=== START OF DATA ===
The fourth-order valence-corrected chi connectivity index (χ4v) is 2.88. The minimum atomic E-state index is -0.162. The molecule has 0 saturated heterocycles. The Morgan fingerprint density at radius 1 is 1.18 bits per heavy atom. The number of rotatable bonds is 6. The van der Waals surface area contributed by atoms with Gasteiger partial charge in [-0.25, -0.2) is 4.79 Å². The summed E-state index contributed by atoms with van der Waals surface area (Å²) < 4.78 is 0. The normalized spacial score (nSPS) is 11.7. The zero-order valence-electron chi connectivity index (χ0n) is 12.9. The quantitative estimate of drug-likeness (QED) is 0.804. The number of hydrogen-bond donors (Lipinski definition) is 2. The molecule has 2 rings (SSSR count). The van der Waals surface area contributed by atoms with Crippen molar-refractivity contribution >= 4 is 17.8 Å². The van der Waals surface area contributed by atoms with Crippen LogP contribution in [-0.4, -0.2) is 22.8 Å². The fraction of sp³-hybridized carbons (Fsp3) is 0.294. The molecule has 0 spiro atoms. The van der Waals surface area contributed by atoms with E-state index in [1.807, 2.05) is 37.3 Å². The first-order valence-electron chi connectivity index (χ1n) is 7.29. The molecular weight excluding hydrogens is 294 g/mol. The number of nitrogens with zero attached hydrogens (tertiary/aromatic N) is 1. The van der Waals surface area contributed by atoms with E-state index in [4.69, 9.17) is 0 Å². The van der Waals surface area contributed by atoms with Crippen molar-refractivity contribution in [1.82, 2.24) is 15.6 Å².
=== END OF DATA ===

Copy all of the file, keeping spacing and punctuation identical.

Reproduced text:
The fourth-order valence-corrected chi connectivity index (χ4v) is 2.88. The minimum atomic E-state index is -0.162. The molecule has 0 saturated heterocycles. The Morgan fingerprint density at radius 1 is 1.18 bits per heavy atom. The number of rotatable bonds is 6. The van der Waals surface area contributed by atoms with Gasteiger partial charge in [-0.25, -0.2) is 4.79 Å². The summed E-state index contributed by atoms with van der Waals surface area (Å²) < 4.78 is 0. The normalized spacial score (nSPS) is 11.7. The zero-order valence-electron chi connectivity index (χ0n) is 12.9. The quantitative estimate of drug-likeness (QED) is 0.804. The number of hydrogen-bond donors (Lipinski definition) is 2. The molecule has 2 rings (SSSR count). The van der Waals surface area contributed by atoms with Crippen molar-refractivity contribution >= 4 is 17.8 Å². The van der Waals surface area contributed by atoms with Crippen LogP contribution in [-0.4, -0.2) is 22.8 Å². The fraction of sp³-hybridized carbons (Fsp3) is 0.294. The molecule has 0 spiro atoms. The van der Waals surface area contributed by atoms with E-state index in [1.807, 2.05) is 37.3 Å². The first-order valence-electron chi connectivity index (χ1n) is 7.29. The molecular weight excluding hydrogens is 294 g/mol. The number of nitrogens with zero attached hydrogens (tertiary/aromatic N) is 1. The van der Waals surface area contributed by atoms with E-state index in [4.69, 9.17) is 0 Å². The van der Waals surface area contributed by atoms with Crippen molar-refractivity contribution in [1.82, 2.24) is 15.6 Å².